Three DeFi protocols were hacked and drained of $115 million yesterday, marking one of the most devastating 24-hour periods in DeFi’s recent history.
Mango Markets, Stax, and Rabby Swap were relieved of $112 million, $2.36 million, and $200,000 respectively. Decentralized exchange aggregator ParaSwap was also reported to have been hit but has since denied the rumors.
Yesterday’s hacks have added to an already bad month for DeFi. Transit swap, a multi-chain decentralized aggregator lost ~$21 million a week ago when a bug was exploited in its smart contract, and on October 7, Binance’s BSC Token Hub was exploited for two million BNB, worth over $580 million.
So, how did the three most recent attacks go down?
The Solana-based platform, which focused on trading perpetual futures and margin, lost $112 million.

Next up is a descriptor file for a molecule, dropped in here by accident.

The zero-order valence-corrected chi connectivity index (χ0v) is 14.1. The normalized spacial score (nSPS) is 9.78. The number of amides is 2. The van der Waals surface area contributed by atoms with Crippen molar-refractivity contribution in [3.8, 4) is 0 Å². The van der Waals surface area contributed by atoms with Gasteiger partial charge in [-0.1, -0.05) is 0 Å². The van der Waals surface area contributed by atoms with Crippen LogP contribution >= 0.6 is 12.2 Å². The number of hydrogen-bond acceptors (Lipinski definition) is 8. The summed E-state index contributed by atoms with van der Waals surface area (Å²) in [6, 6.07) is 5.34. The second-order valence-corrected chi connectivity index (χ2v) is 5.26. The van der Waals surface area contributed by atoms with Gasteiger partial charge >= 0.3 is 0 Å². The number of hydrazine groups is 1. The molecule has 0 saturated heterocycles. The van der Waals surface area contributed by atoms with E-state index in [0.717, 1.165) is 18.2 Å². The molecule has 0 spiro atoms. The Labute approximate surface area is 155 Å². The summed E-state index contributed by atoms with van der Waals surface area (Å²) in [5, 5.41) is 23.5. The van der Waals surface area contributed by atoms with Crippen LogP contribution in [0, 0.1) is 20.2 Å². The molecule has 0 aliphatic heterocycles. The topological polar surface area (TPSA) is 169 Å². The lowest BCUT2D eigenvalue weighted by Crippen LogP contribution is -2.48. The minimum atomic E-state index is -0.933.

On Tuesday, a hacker apparently manipulated Mango Markets’ collateral to take out a loan of $116 million that essentially drained the platform of its liquidity. FTX is investigating the matter after online sleuths noticed the hacker used the exchange. Mango Markets has offered a bug bounty if the funds are returned.
Temple DAO’s Stax
The DeFi protocol, which offers yields on deposits, lost $2.36 million (1,831 ETH) yesterday.
The hacker exploited a flaw in Temple DAO’s Stax contract system which was meant for switching old stakes to newer contracts using the migrate stake function. According to blockchain security firm Paladin, the contract and the vulnerability that allowed the attack were deployed for over 100 days before someone took advantage.
The auditor also described the hack as “one of the most trivial exploits at scale in a while.”
The open-source browser plugin, which allows users to make transfers between different chains was reportedly exploited for $200,000.
The decentralized exchange aggregator, which offers users the option to exchange various crypto tokens, was reportedly exploited and it was claimed that funds were stolen on multiple chains. However, ParaSwap quickly shut down claims of a DeFi hack.